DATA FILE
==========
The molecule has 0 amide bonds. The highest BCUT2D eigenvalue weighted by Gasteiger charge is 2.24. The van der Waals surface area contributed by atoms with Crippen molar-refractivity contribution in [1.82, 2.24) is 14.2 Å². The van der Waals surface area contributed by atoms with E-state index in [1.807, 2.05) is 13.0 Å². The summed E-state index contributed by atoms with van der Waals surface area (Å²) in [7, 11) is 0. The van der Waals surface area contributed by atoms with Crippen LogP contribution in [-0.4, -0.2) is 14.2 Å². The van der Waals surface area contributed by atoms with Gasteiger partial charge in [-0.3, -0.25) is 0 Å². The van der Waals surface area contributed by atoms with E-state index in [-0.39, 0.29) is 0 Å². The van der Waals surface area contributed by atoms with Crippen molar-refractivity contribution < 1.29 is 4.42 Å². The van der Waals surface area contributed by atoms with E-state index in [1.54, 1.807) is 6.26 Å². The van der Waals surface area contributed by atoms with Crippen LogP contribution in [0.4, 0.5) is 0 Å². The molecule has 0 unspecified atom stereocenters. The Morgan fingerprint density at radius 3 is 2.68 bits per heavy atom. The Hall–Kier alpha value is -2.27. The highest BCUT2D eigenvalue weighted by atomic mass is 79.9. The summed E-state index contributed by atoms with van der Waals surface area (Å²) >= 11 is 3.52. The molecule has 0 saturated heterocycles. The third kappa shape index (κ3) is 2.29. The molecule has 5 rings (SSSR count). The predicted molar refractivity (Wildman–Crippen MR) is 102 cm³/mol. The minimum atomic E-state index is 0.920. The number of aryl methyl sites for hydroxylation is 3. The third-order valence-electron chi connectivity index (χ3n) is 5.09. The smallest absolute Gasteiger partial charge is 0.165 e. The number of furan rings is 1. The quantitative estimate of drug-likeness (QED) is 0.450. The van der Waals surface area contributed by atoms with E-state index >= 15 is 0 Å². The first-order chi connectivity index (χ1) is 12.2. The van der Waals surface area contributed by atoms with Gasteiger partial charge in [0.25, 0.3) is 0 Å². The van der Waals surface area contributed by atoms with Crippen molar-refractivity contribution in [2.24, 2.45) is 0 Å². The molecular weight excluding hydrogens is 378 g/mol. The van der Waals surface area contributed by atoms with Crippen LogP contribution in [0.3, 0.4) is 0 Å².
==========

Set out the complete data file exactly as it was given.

The molecule has 0 amide bonds. The highest BCUT2D eigenvalue weighted by Gasteiger charge is 2.24. The van der Waals surface area contributed by atoms with Crippen molar-refractivity contribution in [1.82, 2.24) is 14.2 Å². The van der Waals surface area contributed by atoms with E-state index in [1.807, 2.05) is 13.0 Å². The summed E-state index contributed by atoms with van der Waals surface area (Å²) in [7, 11) is 0. The van der Waals surface area contributed by atoms with Crippen LogP contribution in [-0.4, -0.2) is 14.2 Å². The van der Waals surface area contributed by atoms with Gasteiger partial charge in [-0.3, -0.25) is 0 Å². The van der Waals surface area contributed by atoms with E-state index in [-0.39, 0.29) is 0 Å². The van der Waals surface area contributed by atoms with Crippen molar-refractivity contribution < 1.29 is 4.42 Å². The van der Waals surface area contributed by atoms with E-state index in [1.54, 1.807) is 6.26 Å². The van der Waals surface area contributed by atoms with Crippen LogP contribution in [0.4, 0.5) is 0 Å². The molecule has 0 unspecified atom stereocenters. The Morgan fingerprint density at radius 3 is 2.68 bits per heavy atom. The Hall–Kier alpha value is -2.27. The highest BCUT2D eigenvalue weighted by atomic mass is 79.9. The summed E-state index contributed by atoms with van der Waals surface area (Å²) >= 11 is 3.52. The molecule has 0 saturated heterocycles. The third kappa shape index (κ3) is 2.29. The molecule has 5 rings (SSSR count). The predicted molar refractivity (Wildman–Crippen MR) is 102 cm³/mol. The minimum atomic E-state index is 0.920. The number of aryl methyl sites for hydroxylation is 3. The third-order valence-electron chi connectivity index (χ3n) is 5.09. The smallest absolute Gasteiger partial charge is 0.165 e. The number of furan rings is 1. The quantitative estimate of drug-likeness (QED) is 0.450. The van der Waals surface area contributed by atoms with E-state index >= 15 is 0 Å². The first-order chi connectivity index (χ1) is 12.2. The van der Waals surface area contributed by atoms with Gasteiger partial charge in [0.25, 0.3) is 0 Å². The van der Waals surface area contributed by atoms with Crippen molar-refractivity contribution in [2.24, 2.45) is 0 Å². The molecular weight excluding hydrogens is 378 g/mol. The van der Waals surface area contributed by atoms with Crippen LogP contribution in [0.3, 0.4) is 0 Å².